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REVIEW: 'Vince and Kath and James' yields fresh rom-com talents

Director Theodore Boborol’s rom-com is a clear homage to the early 2000s.


Twitter: @MissHappyWriter


12/29/2016 9:57 AM
REVIEW: 'Vince and Kath and James' yields fresh rom-com talents

122916-VKJ_PUSH.jpgPutting together leading-lady-in-waiting Julia Barretto together with leading-man-in-the-making Joshua Garcia and next generation hunk Ronnie Alonte in one experimental big screen project was a bold yet effective approach for Star Cinema in the film Vince and Kath and James.

The big screen adaptation of the popular textserye tells the story of how torpe Vince (Joshua) wooed the boyish Kath (Julia) for his cousin James (Ronnie) through his impeccable way with heartwarming words. Maxine (Maris Racal), Kath’s funny and ditzy best friend, played a huge part in getting her to open up to possibility of exchanging messages with Vince who went by the mobile pseudonym “Var.”

Director Theodore Boborol’s rom-com is a clear homage to the early 2000s, when the text generation arose. It was also during this time when the love team of the late Rico Yan and Claudine Barretto went into full bloom, as punctuated by their rom-com Got 2 Believe.

The screenplay made the story fresh, however, by adding the “Da Vinci Quote” element, which happens to be a well-followed, nameless social networking account that posts hugots about liking a certain person and not being liked back.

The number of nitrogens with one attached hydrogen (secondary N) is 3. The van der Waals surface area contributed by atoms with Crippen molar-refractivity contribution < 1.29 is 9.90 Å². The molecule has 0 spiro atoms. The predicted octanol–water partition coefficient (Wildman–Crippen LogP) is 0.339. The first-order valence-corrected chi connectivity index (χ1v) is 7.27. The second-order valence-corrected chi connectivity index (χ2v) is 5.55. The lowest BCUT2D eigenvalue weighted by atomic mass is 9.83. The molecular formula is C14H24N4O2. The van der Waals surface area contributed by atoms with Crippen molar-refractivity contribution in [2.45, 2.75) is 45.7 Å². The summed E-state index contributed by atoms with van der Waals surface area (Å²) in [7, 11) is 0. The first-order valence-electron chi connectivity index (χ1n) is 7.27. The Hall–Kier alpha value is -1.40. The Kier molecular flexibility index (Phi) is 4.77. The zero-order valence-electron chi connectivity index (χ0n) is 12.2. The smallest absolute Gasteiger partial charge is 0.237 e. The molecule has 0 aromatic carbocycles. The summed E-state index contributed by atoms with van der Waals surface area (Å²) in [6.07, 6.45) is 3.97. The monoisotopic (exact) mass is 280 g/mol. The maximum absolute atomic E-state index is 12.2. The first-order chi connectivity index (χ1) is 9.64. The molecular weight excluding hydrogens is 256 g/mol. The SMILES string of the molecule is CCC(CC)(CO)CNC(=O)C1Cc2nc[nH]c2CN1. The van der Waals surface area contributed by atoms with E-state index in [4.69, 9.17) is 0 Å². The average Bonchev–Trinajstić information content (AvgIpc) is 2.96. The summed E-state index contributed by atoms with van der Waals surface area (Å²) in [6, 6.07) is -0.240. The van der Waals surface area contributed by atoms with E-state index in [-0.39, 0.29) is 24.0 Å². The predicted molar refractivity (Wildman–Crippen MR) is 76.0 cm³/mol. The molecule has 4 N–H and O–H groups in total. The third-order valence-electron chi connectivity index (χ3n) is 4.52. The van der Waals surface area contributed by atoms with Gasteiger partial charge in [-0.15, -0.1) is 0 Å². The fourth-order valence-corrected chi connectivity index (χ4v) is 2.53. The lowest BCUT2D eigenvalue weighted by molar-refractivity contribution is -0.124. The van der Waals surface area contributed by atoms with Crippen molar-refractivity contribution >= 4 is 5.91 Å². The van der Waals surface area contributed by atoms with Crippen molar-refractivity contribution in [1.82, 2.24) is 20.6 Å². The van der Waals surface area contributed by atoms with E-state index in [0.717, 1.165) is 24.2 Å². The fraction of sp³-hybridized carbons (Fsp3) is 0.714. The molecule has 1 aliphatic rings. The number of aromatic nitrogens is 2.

As a relatively new actor in the business, Joshua was more than a revelation in the film after displaying his depth in acting and in communicating his emotions through silence and his eyes. Pretty much like a young John Lloyd Cruz or Rico Yan, his confrontations with his mother (Ina Raymundo) and his palpable despair at the blooming romance of Kath and James were more than perfect examples of his very promising skills.

Maris was the perfect new blood that the rom-com industry needs. Although it’s quite obvious that she’s holding back her acting in order not to blow her performance out of proportion, her initial performance in the film, particularly the jumping rope moment and the moments during their internship, was funny enough to rank her as a promising big screen best friend for Kath.

Julia, for her part, has improved as far as her acting is concerned. This film displayed her capacity to separate herself from her “rich kid” public image to become a very independent and even rough young lady. She owned the talyer moment with Vince, as well as her moment with her dad (Allan Paule).

Ronnie, however, failed where Julia excelled, as he wasn’t able to create a different James character from the Ronnie that the public knew. To be fair, the Hashtags member confessed early on that James and Ronnie have a strikingly similar life. Despite this, Ronnie also had his moment during their confrontation, where it must be noted that no one was left behind, as far as being betrayed was concerned.

Chemistry-wise, the difference between JoshLia (the tandem of Joshua and Julia) between RonLia (the tandem of Ronnie and Julia) is really very slim. But given the expertise shown by Julia and Joshua in their respective and joint performances, Vince and Kath and James was for JoshLia.

The overall text-like treatment of the conversations between Kath and “Var,” similar to other films in the past, has always been a welcome deviation in most modern-love stories. Meanwhile, the film’s musical scoring also contributed to it’s teenage-like feel, which featured Ylona Garcia and Bailey May’s “O Pag-Ibig” as the main song.

For what it’s worth, amid the inclusion of certain formulaic elements like the usual family rejection and insecurity of the main protagonist plots, Vince and Kath and James and its director has given Pinoy entertainment new faces to watch for in the coming years.